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SECTION EDITOR: CARL E. BREDENBERG, MD
Author Affiliations: Department of Surgery, Tokyo Metropolitan Tama Medical Center, Japan.
A 76-year-old man with a 2-year history of chronic intermittent epigastric pain presented to our hospital. He was afebrile and had a few episodes of nausea and vomiting. His medical history was unremarkable with no previous abdominal surgery. Laboratory and physical test results revealed no abnormalities. An abdominal computed tomographic scan with intravenous contrast showed a cluster of small intestinal loops in the right upper abdomen and anterolateral displacement of the superior mesenteric artery and vein in the free edge of the hernia sac (Figure 1A). Subsequently, upper gastrointestinal contrast studies also demonstrated a circumscribed ovoid mass containing the small intestine loop in the sac (Figure 1B). The patient refused surgery at that time because his symptoms spontaneously disappeared. One year later, he developed severe colicky abdominal pain and was vomiting. An emergency laparotomy was performed.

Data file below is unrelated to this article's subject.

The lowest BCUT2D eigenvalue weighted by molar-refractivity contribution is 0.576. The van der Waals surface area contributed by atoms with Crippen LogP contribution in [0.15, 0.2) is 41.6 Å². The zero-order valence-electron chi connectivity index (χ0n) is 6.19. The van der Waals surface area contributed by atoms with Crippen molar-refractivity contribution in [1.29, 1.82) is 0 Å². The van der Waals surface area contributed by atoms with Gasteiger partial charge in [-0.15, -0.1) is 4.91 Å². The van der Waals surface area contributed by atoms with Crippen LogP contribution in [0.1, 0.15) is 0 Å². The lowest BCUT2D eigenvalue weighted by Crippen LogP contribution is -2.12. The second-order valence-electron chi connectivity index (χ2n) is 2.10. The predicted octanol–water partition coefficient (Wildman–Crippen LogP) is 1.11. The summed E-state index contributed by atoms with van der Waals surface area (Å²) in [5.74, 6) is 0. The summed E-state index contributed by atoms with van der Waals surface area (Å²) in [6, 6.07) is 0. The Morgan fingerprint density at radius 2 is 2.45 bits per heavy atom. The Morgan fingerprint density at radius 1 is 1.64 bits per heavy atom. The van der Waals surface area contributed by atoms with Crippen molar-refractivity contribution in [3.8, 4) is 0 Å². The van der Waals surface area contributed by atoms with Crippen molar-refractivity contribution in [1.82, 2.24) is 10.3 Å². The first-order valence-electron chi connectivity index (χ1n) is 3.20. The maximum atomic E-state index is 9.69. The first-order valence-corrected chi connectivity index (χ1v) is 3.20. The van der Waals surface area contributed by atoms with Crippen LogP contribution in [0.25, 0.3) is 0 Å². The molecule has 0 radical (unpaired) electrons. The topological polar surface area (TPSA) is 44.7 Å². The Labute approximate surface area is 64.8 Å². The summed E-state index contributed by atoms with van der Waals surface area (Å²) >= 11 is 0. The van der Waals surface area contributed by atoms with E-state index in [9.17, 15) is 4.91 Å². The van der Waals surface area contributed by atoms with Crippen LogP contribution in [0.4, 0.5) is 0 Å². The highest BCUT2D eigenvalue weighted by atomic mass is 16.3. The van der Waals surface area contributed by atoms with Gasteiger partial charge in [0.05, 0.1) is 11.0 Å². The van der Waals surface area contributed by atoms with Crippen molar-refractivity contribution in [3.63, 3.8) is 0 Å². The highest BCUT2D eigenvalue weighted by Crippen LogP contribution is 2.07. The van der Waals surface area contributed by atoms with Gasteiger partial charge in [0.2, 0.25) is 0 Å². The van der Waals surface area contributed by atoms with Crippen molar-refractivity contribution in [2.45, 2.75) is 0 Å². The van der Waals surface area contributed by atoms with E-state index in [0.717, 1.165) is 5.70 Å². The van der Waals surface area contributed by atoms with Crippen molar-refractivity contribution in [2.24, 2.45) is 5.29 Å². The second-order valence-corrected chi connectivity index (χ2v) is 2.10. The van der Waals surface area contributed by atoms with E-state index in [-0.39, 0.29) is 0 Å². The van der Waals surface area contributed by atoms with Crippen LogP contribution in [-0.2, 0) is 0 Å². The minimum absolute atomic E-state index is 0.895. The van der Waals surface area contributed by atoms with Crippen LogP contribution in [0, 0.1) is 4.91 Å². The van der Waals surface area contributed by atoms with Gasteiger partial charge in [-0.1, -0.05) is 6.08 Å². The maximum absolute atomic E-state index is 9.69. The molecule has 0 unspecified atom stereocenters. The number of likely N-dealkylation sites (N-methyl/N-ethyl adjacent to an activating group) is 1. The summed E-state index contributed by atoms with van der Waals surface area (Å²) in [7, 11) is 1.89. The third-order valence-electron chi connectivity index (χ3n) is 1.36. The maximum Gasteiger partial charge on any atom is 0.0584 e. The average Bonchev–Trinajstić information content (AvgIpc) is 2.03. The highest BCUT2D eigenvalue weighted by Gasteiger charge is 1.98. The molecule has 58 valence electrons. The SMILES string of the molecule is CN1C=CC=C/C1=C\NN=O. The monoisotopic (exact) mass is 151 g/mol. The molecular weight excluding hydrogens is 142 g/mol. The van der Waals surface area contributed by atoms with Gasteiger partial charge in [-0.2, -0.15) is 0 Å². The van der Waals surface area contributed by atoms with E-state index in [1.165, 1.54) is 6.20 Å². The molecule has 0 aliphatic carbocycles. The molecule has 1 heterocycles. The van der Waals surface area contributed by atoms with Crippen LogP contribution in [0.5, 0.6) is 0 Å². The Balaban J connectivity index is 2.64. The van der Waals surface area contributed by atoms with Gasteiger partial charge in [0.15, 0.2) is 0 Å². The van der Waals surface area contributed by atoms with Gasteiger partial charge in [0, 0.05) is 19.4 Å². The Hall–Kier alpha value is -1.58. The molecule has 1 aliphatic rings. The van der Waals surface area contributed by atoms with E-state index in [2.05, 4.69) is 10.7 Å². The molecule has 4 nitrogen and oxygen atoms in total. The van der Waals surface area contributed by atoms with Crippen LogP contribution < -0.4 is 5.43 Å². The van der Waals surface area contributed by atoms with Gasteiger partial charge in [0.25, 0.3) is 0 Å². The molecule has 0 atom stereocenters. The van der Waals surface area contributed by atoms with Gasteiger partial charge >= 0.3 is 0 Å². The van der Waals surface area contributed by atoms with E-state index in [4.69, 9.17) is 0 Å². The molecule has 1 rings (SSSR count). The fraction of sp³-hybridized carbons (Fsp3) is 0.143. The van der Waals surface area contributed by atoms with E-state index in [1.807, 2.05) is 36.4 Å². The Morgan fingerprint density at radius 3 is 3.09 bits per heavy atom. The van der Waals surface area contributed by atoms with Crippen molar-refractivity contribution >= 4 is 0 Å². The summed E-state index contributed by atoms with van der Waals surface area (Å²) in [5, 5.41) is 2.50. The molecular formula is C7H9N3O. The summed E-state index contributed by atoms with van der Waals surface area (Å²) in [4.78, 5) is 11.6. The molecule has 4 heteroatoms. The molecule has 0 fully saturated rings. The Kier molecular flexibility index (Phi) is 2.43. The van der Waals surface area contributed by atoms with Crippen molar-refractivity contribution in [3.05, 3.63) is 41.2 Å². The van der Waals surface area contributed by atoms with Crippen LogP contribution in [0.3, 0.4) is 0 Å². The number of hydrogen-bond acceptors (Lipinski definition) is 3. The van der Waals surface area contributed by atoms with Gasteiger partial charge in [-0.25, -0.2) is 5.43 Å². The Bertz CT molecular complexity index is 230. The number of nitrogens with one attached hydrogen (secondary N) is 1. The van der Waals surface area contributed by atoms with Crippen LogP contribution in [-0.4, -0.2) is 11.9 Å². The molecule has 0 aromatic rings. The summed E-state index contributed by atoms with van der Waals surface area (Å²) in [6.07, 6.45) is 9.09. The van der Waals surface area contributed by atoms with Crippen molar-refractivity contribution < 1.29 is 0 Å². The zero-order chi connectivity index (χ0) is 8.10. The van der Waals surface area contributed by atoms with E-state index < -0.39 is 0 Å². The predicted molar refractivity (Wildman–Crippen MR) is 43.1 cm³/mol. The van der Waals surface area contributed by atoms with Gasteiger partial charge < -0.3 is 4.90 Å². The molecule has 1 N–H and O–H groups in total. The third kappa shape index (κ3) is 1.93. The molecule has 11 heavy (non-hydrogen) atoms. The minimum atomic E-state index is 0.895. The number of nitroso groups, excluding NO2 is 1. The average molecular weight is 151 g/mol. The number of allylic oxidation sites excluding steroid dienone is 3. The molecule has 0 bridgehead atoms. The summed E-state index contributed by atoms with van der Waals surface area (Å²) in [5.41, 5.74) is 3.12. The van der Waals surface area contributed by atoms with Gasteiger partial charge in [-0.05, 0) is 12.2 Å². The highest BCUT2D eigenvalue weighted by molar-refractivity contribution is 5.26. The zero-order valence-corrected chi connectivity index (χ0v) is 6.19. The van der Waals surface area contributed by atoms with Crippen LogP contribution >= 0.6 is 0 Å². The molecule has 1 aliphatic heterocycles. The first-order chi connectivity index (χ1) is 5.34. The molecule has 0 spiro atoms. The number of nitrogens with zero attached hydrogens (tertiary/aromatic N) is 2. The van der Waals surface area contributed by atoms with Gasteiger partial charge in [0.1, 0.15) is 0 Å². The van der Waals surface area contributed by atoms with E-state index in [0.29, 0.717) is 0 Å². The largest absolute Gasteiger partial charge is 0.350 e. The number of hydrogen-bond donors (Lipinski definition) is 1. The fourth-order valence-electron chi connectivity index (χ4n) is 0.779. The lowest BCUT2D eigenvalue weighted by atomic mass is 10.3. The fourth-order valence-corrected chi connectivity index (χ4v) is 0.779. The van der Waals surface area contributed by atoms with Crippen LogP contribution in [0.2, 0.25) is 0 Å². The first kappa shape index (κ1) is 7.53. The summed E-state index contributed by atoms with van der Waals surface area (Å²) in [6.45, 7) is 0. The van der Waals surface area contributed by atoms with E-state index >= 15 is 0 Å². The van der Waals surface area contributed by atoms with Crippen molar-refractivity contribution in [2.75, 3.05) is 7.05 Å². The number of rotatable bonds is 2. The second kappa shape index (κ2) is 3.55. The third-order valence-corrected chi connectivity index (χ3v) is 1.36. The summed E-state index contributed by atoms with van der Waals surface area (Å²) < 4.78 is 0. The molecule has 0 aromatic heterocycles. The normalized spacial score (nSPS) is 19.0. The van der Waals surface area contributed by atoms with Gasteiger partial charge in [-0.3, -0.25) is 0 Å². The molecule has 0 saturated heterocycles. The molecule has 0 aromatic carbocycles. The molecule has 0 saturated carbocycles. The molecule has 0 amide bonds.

Figure 1. A, An abdominal computed tomographic scan with intravenous contrast showing a cluster of small intestinal loops in the right upper abdomen as well as anterolateral displacement of the superior mesenteric artery and vein in the free edge of the hernia sac. B, Upper gastrointestinal series also demonstrated a circumscribed ovoid mass containing the small intestine loop in the sac. The cecum was in the normal position, but the horizontal part of the duodenum was absent.
A. Left paraduodenal hernia.
B. Right paraduodenal hernia.
C. Foramen of Winslow hernia.
D. Transomental hernia.
Kondo H, Adachi K. Image of the Month—Quiz Case. Arch Surg. 2012;147(4):389–390. doi:10.1001/archsurg.2011.808a
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